Sixth Circuit Finds All Anti-retaliation Provisions are not Created Equal, but they are Legal Landmines

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Generally speaking, employment-related retaliation laws prohibit employers from taking adverse actions against employees who engage in protected conduct, like complaining about discrimination or harassment, or for participating in a governmental investigation.

There is no doubt anti-retaliation laws serve a good purpose, but did you know there are at least 40 different federal anti-retaliation laws? This does not even include the various state anti-retaliation laws. The scope of these laws is vast. There are anti-retaliation provisions in the federal employment laws, the Clean Air Act, the International Safe Container Act, and many more, but what is even more surprising is that the language of these anti-retaliation provisions varies just about as must as the areas of law in which they cover.

Sexton v. Panel Processing, Inc. is a recent Sixth Circuit case addressing ERISA’s anti-retaliation provision that highlights this point and proves that all anti-retaliation provisions are not created equal. Our sister blog, the Employer Benefits Report recently published a detailed analysis of this case, which is available here. Although Sexton held that a plain reading of the statute excludes unsolicited employee complaints, that decision is in conflict with other circuits. This disagreement among the federal courts on the meaning of ERISA’s anti-retaliatory provision should serve as a caution to employers to be very careful about actions they may take against an employee who has lodged a workplace complaint.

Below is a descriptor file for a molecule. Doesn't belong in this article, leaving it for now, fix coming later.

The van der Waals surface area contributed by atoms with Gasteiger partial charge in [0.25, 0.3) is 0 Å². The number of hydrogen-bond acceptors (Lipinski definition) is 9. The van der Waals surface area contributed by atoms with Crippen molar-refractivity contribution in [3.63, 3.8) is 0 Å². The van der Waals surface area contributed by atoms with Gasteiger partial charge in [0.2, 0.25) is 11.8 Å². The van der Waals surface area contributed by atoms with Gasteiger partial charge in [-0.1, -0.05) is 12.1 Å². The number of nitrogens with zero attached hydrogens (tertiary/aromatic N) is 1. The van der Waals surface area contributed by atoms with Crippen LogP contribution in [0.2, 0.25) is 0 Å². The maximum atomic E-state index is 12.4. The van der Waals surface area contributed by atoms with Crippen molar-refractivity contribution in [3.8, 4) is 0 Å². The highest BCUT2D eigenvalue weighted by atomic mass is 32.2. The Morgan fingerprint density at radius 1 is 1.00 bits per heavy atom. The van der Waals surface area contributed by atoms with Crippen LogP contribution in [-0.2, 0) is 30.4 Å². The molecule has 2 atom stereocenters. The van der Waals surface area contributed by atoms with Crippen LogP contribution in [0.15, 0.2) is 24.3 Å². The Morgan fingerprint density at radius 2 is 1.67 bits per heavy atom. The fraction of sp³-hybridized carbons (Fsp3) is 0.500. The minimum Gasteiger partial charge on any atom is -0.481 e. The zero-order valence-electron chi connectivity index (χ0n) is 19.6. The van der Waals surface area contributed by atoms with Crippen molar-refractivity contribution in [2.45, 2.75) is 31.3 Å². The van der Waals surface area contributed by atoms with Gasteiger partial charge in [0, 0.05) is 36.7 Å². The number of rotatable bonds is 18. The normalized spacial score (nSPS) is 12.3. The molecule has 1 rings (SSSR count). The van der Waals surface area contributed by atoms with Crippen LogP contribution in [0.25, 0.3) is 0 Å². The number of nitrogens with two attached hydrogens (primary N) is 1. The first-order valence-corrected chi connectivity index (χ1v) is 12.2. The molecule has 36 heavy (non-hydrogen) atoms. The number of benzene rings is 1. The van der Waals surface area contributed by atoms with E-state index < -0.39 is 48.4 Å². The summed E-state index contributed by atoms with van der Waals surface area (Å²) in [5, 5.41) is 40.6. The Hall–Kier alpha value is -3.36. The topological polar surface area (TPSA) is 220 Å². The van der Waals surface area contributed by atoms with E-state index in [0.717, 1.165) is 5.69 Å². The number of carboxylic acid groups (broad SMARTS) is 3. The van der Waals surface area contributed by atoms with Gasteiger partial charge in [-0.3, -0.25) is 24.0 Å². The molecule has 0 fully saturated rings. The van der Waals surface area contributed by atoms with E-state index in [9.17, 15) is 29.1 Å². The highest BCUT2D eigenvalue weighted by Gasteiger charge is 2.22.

Originally published on Employer Law Report

Sara Jodka

Sara counsels businesses on labor and employment issues, and defends employment-related claims before administrative agencies and in federal and state courts. Her relevant experience includes litigating cases regarding restrictive covenants; trade secrets; and employment issues, including those brought under the ADA, ADEA, COBRA, ERISA, FLSA, FMLA, OWBPA, Sections 1981 and 1983, SOX, Title VII, WARN, as well as discrimination, retaliation, whistleblower, and other employment-related and comparable state law claims. In line with her employment work, she created the Employer Law Forecast, a first of its kind micro website that presents businesses labor and employment issues on a prospective basis so they can prepare for seasonable workplace issues. She also has experience representing employers, consumer reporting agencies, and information furnishers against claims brought under the FCRA regarding background check procedures. Sara regularly advises clients on social media, cyber smearing, workplace privacy, and the management, extraction, and authentication of electronically-stored information, including social media evidence. Sara has written numerous blogs and presented numerous seminars on these issues, and she has been featured on NBC 4, LexBlogTV numerous times, in Columbus Business First, and in various other media publications for her work in this area.

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